Tuesday, August 21, 12:30-1:30 p.m.
Duke Law School, Room 3043
Eyewitness testimony can be incredibly powerful in court. “There is almost nothing more convincing,” Justice William J. Brennan Jr. wrote in a 1981 dissent, “than a live human being who takes the stand, points a finger at the defendant, and says, ‘That’s the one!’” However, we now know that eyewitness memory is fragile and malleable. This panel, with leading scientists, lawyers, and judges, moderated by Professor Brandon Garrett, will first explore how eyewitness misidentifications can cause wrongful convictions. Second, the panelists will discuss scientific research on ways in which reliability of eyewitness identification might be improved. Third, the panelists will discuss how to address these questions in the courtroom, including through jury instructions.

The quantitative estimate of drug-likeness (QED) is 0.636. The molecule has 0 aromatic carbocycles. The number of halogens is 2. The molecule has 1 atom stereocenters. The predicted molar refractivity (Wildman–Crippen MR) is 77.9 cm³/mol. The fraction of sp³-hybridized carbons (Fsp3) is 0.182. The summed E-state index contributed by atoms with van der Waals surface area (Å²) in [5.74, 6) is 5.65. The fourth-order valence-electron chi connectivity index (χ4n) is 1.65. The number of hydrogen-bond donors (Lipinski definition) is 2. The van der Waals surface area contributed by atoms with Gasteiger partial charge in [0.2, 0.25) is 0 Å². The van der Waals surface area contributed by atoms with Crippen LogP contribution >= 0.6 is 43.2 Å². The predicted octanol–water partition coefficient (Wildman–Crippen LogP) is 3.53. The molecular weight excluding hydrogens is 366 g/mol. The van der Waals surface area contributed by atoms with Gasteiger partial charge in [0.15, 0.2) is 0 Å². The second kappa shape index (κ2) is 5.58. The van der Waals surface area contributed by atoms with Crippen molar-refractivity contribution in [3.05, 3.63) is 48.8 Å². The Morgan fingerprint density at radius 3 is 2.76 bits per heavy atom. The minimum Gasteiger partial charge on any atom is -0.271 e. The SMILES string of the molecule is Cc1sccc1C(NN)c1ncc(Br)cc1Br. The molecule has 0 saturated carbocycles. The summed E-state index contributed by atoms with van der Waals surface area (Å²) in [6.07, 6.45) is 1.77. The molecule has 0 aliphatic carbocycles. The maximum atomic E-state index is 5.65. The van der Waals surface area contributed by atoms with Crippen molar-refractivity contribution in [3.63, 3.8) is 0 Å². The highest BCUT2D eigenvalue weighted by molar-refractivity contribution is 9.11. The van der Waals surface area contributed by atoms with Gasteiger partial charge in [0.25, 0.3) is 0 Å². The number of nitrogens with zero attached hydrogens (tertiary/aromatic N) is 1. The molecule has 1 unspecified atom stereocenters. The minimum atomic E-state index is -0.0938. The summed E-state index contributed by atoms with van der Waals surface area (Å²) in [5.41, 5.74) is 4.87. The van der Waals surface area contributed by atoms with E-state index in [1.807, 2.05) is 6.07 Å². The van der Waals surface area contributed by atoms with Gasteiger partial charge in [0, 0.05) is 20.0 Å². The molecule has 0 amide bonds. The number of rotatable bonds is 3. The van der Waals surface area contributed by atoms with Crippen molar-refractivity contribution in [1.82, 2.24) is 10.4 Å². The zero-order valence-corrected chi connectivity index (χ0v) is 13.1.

Panelists will include:
- Judge Theodore McKee, U.S. Circuit Judge on the U.S. Court of Appeals for the Third Circuit, and chair of a task force on jury instructions on eyewitness identification evidence.
- Karen Newirth, Senior staff attorney of the Innocence Project, litigates eyewitness memory issues nationwide.
- Tom Albright, Professor at the Salk Institute for Biological Studies, Co-chaired National Academy of Sciences report on eyewitness memory and law
- Benjamin David, District Attorney, Fifth District (New Hanover and Pender Counties), North Carolina, and past president of the NC Conference of District Attorneys.
- Jennifer Thompson, founder of Healing Justice, co-author, Picking Cotton, and national advocate for eyewitness identification reform
The event is sponsored by the Duke Law Center for Criminal Justice & Professional Responsibility and Wrongful Convictions Clinic. Lunch will be provided.
The event has been approved for 1.00 hours of CLE credit by the North Carolina Board of Continuing Legal Education. There is no need to register. Please contact Sarah Holsapple (email@example.com) with any questions.